Lady Gaga's 'Applause' Leak: A Piracy Fable for the Crowd-Sourcing Age

When the pop star's latest single leaked online, her fans fought back.

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Lady Gaga's fans tracked down the origins of a song leaked off the artist's upcoming album.

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Piracy, and particularly leaks of highly anticipated music, has been a problem for artists for a while. But, with the rise of the crowd-sourcing models of Wikipedia and Kickstarter, artists can now crowd-source their piracy control. Or at least artists with a fan following as devoted as Lady Gaga's little monsters, as her fans are called.

[READ: Will Lady Gaga's ARTPOP Change the Tide on Album Apps?]

Pieces of "Applause," the first single of Gaga's upcoming album "ARTPOP," appeared online over the weekend, more than a week ahead of its Aug. 19 release. Gaga expressed her distress over Twitter, and also retweeted a link sent to her by a fan to the Piracy Referral Form of her label, Universal Music Group. The link has since been retweeted more than 2,500 times, with many of her little monsters bragging about reporting the leak.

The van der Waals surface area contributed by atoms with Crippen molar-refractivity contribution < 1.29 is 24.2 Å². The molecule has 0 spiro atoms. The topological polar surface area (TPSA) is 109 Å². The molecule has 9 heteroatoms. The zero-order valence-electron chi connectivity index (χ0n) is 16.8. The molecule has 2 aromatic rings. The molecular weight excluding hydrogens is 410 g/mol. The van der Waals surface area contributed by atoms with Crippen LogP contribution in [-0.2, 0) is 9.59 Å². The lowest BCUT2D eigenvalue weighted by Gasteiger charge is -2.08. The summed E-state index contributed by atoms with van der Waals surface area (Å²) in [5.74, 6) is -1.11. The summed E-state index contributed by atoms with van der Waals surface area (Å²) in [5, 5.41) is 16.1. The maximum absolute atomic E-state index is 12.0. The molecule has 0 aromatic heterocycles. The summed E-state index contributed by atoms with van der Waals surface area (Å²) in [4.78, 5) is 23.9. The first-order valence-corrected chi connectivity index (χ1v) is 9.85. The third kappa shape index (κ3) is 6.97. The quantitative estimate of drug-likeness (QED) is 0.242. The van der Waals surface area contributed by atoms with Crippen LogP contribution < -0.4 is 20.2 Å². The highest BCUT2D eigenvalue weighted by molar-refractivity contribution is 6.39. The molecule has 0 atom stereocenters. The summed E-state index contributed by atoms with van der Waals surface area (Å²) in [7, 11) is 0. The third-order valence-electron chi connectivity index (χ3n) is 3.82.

Even with her fans rushing to rat out the leak, Gaga went ahead and released the song Monday, declaring it a "pop music emergency." Ahead of posting the song, she also warned fans, "Don't focus on ANY blogger criticism. I have been a producer/songwriter/musician for over 10 years. Trust the artist bloggers are not critics."

Music blogger critics are lucky there no reporting forms for bad reviews of "Applause" – not yet, anyway.

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